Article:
Advocacy Resources
Directories
  Disability Groups
  International
  State DOEs
  State PTIs
Free Flyers
Free Pubs
Free Newsletters
Legal & Advocacy
Glossaries
   Legal Terms
   Assessment Terms
Best School Websites

 

Senators Listens to Parents, Advocates

On June 25, 2003, the Senate HELP committee approved S. 1248, a bill to reauthorize the Individuals with Disabilities Education Act.

The Senate bill is very different from H.R. 1350 that was passed by the House of Representatives a few weeks ago. After hearing concerns expressed by parents and advocates, the Senate Calmat made several important changes to the bill.

What happens next?

The full Senate is expected to vote on the bill between July 7th and July 31. After the Senate votes, members of the House and Senate will meet and attempt to resolve significant differences between the two bills.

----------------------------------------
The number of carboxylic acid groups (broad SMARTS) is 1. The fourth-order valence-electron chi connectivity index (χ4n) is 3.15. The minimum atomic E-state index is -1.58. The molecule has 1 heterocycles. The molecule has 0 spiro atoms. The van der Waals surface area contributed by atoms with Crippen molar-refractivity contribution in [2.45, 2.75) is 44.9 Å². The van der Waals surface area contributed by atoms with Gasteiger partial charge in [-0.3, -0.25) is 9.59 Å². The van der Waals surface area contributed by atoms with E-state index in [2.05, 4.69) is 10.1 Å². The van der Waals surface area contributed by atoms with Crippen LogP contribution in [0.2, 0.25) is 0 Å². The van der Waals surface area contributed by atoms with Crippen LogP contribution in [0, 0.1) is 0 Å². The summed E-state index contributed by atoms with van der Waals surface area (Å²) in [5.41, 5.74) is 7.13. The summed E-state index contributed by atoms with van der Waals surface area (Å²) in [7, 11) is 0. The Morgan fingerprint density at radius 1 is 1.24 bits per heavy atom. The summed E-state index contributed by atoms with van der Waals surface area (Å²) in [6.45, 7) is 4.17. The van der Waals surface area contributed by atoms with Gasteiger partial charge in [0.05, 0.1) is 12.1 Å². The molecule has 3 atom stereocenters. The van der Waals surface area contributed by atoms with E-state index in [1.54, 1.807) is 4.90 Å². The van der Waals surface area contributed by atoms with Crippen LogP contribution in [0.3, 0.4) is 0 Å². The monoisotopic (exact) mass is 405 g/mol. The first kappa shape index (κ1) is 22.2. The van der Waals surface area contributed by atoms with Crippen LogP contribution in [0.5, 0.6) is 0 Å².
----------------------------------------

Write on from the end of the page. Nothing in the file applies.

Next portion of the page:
Your To-Do List: Please write a short thank you note or email to your Senators, especially if you corresponded with them earlier. Thank them for listening to the concerns of parents. You can do this quickly by going to the Legislative Action Center at http://capwiz.com/ld/issues/alert/?alertid=2588596&type=CO

Enter your Zip Code and click GO. You will see a sample letter about the Senate bill. Send your personalized thank-you letter by email to choose the "letter option" that will print and fax your letter to the Senators.

Because there are big differences between the House and Senate versions of the IDEA that must be resolved, it is not clear whether the IDEA will be reauthorized this year. We will keep our subscribers posted about IDEA Reauthorization news through the summer.

This article from The New York Times describes key provisions of the Senate bill.

Senate Panel Approves Bill for Students With Disabilities

June 26, 2003
By DIANA JEAN SCHEMO
The New York Times

WASHINGTON, June 25 - After 18 months of behind-the-scenes negotiations, a Senate committee today unanimously approved a bill reauthorizing educational services for the United States' 6.5 million disabled students, assembling a bipartisan stand on issues including discipline of unruly students and a reduction in paperwork.